August 2018

Our monthly online newsletter,"L'ESPACE".
L'ESPACE is a diverse French word that means place,area,cosmos,and gap.

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PoE International Exchange

- Opening the door to the world through home stays and home visits -

In Close Up this month, we have the pleasure of introducing the PoE International Exchange. With Ota City as its base, the PoE is a non-profit organization promoting international exchange and multicultural coexistence by welcoming people for home stays/visits and through friendly gatherings called the “World Café”. There are many ways to interpret the name of the organization, “PoE”. One of them is “Peace on Earth”, referring to the desire that all conflicts come to an end and the world becomes a place where all peoples can live in peace and tranquility. On this occasion we spoke about the activities of PoE with Mr. Nobuyuki Kaneko, the Chair of the Board of Directors, and Ms. Fumie Seki, Managing Director, who together have led the organization since its foundation in 2011.

Mr. Nobuyuki Kaneko, Chair of the Board of Directors (right)
and Ms. Fumie Seki, Managing Director (left)

Please tell us what led to the establishment of PoE.

Mr. Kaneko

My first international exchange experience was to participate in a home stay while in my second year of middle school with an American family at the Tachikawa US Air Force Base. Later, after home stays in the United States during my second year of high school and in South Korea during university, I began to yearn to meet and interact with people as human beings, no matter their race or nationality. I married my wife who also shared my perspective, and we began to participate in international exchange and multicultural coexistence activities. After being relocated to my hometown Ota City due to a work posting, we recruited aspiring candidates and formed the group called PoE Ota. Ms. Seki who is with me today, is a longstanding member working since the founding of the group in 2011, and she and her family had also participated in international exchange activities. We became a juridical entity in July 2013 and began our activities as the non-profit organization PoE International Exchange. We develop our activities under three main categories: the home stay program which hosts mainly foreign residents; organize regular gatherings called the World Café; and participate in international exchange and cooperation events.

Please tell me about the home stay program.

Mr. Kaneko

We organize the 2-day/1-night home stay program in spring, and in the fall the home visit program in which participants enjoy a 4 to 5 hour visit. Only home stays were offered in the past, but we then began to offer home visits not involving sleeping accommodation because we wanted more people to freely participate in our program. Program participants are mainly international students from a Japanese language school in Ota City, as well as from international participants directed from our PoE website.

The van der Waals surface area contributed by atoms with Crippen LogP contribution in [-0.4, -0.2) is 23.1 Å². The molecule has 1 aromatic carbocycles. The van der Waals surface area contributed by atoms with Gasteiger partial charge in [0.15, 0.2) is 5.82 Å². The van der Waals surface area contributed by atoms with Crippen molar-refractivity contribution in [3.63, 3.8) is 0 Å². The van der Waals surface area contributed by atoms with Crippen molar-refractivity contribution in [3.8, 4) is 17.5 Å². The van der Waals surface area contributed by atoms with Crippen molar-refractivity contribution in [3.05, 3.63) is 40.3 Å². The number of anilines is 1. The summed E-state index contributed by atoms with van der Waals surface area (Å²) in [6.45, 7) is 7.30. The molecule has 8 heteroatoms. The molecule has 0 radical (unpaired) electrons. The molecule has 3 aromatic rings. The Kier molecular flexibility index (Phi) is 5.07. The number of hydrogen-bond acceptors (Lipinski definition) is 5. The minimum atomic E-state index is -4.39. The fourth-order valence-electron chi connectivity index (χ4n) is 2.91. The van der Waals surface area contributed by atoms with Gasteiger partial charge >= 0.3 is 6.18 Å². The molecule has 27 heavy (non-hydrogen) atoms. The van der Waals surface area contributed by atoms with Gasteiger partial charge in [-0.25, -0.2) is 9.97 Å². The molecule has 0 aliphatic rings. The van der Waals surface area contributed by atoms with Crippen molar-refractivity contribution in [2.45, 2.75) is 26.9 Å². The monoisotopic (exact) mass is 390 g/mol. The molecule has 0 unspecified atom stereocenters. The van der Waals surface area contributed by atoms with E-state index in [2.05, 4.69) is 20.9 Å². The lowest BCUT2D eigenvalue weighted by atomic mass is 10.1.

Ms. Seki

We began to invite international students from the Japanese language school to our home stay program because we heard they passed their days between the dormitory, the academy, and their part-time job---they barely had the opportunity to make Japanese friends or participate in Japanese life. It is a shame that they have very little contact with Japan, though they are interested in our country and chose to come to Japan to study. As residents of the region, we seek to have contact with them and want international students to feel that their home away from home is with the host family they find through the home stay program.

Friendships are forged while eating
and going out together.
©PoE International Exchange

Home stay is a valuable opportunity for international
students to experience Japanese home life.
©PoE International Exchange

What are the impressions of those who have participated in the home stay program?

Mr. Kaneko

One Chinese student wrote in a report regarding his home stay, “Up to this point I was studying the Japanese language to pass exams and to find work, but from now on I want to learn the language in order to mutually understand and get along with the native people.” A home stay of only one night changed his outlook on learning Japanese, from exams and finding work to seeking real interactions with Japanese people. We consider this to be the best outcome of our activities. The catch phrase of PoE is, “Let’s draw a map of the world with people’s faces!” It delights us, if when seeing China or Japan on a world map, international students and host families recall each other’s faces even after having returned to their home countries.

Ms. Seki